It’s the final First Friday of 2020, one of the most unkind years on record for the majority of the world. Musicians have had it particularly hard this year — but thanks to Bandcamp for their Bandcamp Fridays program, many artists have had an opportunity to receive a greater part of the revenue on the sale of their music and merch. Chris thanks everyone who has supported him and his fellow artists via this program.
In case you missed it, Chris created a number of Bandcamp-only releases this year:
And today comes A Many Acted Play, which includes unreleased demos from The Ultimate Seaside Companion, Blonde Exodus, The Episodes, and more. (Note: some of these tracks used to be available in the Downloads section of an earlier iteration of this website but have been unavailable for over 5 years.) You can stream the tracks on Bandcamp (and support, if you wish) now!
Meanwhile, Chris has been busy speaking with the world about his latest full album, Graveyard Sex, releases earlier this year, and about the year that was 2020… (sorry we’re a bit late posting some of these — you know, 2020 and all that)
Today, Chris officially announces the upcoming release of his next album, Graveyard Sex. The album is available for pre-order on CD and digital formats today and will be released on November 11, 2020 by Armalyte Records.
This marks the fourth year in a row that Chris will celebrate his birthday with a new album. Preview the track “The Hypnotic Stand-by” now.
I started writing what would become GRAVEYARD SEX in the autumn of 2019. I had been talking to a very ill Bill Rieflin, who had very recently lost his wife. We talked as we always talked, but he brought up the idea of my coming out to Seattle to work on some new music. I told him I would start getting some loose frameworks to perhaps work from, and we could start with a long weekend and see where we got and move on from there. At that time, there was a sadness in his voice and a fatigue from his illness, but the talk was very much of forward motion.
Sadly, it never happened; he became more tired and more ill, it quickly became apparent that we would not be able to get together and play music again. I continued to work on the music, and gradually the album became loosely based on Bill’s plight, his fight. Not literally, but for the most part figuratively and impressionistically.
The album is rich with musical references from things with which Bill and I shared a love — including the cover, which is a gallows humour homage to ROXY MUSIC’S “COUNTRY LIFE”, an album Bill told me was his favourite in one of our very frequent conversations about Roxy Music. The inclusion of a version of NICO’S “YOU FORGET TO ANSWER” was also a nod toward Bill, in that he introduced me to the song via a mixtape he made me just after we met in the late 80s.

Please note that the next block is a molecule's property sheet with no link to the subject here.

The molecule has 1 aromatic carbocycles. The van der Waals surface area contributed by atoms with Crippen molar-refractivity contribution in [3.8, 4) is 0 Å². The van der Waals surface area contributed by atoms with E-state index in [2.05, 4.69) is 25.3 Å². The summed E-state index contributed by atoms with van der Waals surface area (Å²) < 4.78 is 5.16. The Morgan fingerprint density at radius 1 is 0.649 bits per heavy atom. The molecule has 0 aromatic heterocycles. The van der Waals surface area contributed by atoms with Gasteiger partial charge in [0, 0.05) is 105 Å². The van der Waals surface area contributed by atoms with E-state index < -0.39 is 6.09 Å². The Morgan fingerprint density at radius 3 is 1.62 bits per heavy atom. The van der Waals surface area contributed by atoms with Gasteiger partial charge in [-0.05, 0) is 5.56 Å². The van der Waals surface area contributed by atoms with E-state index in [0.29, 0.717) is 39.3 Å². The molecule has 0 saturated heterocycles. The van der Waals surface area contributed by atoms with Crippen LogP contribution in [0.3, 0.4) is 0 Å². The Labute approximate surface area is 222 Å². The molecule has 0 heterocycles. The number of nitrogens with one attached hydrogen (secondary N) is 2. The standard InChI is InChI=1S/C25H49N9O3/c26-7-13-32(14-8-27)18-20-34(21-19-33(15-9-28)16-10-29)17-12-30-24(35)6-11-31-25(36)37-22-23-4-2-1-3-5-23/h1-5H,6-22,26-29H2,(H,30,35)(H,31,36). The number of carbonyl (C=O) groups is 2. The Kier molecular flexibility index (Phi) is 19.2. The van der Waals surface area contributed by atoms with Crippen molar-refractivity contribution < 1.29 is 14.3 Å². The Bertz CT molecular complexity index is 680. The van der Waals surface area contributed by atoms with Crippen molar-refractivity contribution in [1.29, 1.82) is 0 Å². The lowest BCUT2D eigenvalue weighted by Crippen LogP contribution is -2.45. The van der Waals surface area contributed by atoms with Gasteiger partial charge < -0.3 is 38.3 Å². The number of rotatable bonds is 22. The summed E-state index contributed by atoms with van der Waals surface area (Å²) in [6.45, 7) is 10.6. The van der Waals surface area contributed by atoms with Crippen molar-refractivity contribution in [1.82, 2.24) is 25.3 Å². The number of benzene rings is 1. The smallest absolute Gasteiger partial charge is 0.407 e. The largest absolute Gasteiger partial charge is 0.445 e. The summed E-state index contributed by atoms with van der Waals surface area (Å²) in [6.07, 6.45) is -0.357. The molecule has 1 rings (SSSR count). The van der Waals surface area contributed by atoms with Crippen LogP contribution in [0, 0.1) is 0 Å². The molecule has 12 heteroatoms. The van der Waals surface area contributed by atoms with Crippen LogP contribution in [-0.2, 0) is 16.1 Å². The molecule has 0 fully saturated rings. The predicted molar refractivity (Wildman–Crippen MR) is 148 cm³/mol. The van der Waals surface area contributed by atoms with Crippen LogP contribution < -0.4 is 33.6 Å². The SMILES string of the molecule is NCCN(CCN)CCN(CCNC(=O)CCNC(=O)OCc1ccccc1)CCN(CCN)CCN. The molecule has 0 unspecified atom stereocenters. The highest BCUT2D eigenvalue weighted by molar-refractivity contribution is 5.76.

The album’s title came from a joke I shared with Bill in my head. Very often, when I am writing, I use Bill as a sounding board or yardstick in my head to gauge the veracity or validity of what I am doing. (“Would Bill put a solo here? Would Bill think this was funny?”) GRAVEYARD SEX was me coming up with the most goth album title I could… I heard it being hissed through fangs in my head and I almost choked on my whisky, I laughed so hard. But after that, it became an image representing the meeting of death and life: graveyard and sex; and at the same time, it became a noun, a gender, a checkbox on a form? SEX: GRAVEYARD. It is all within the walls of this album.
One of the saddest parts of this record for me is the song “Lindsay Cooper”. Lindsay was musician we both admired, the beautiful bassoon player in the band HENRY COW, who suffered and eventually died from multiple sclerosis, like the tragedy of JAQUELINE DU PRE, the cellist who died from the same affliction. Both fought to keep playing, as did my friend Bill. They wanted to keep playing, and eventually, their efforts were thwarted.
This album is about facing death with life, inviting death into your life and trying hard to accommodate this unlikely guest.
Infinite Last Wish
The Hypnotic Stand-By
The Heart Has To Ache Before It Learns To Beat
For The Love Of The Tension
You Forget To Answer
Looking For A Coda
Album photography and artwork by Derick Smith. Album cover layout by Vlad McNeally.
Video for “The Hypnotic Stand-by” by Kimberly Blessing; shot on location all around Scotland.
CHRIS CONNELLY & JESSICA GALLO “PRAYER”
FOR BILL RIEFLIN’S BIRTHDAY
On Wednesday September 30th 2020, my beloved friend Bill Rieflin would have turned 60 years old. The journey for his loved ones after his passing has been a predictably hard and solitary one, but not exclusively so — despite the ugly cloud of COVID that prevented us from being with each other before and after his death, there have been glimmers of brilliant light that have helped all of us move forward and live with what has happened.
A short while ago, after his passing, a mutual friend introduced me to JESSICA GALLO, a harpist, and a certified music practitioner who became close with Bill, played for him during his long, painful struggle , and ended up collaborating with him, notably on “21ST CENTURY SCHIZOID MAN” by Toyah & The Humans, which was to be Bill’s last recording, and what a recording it is!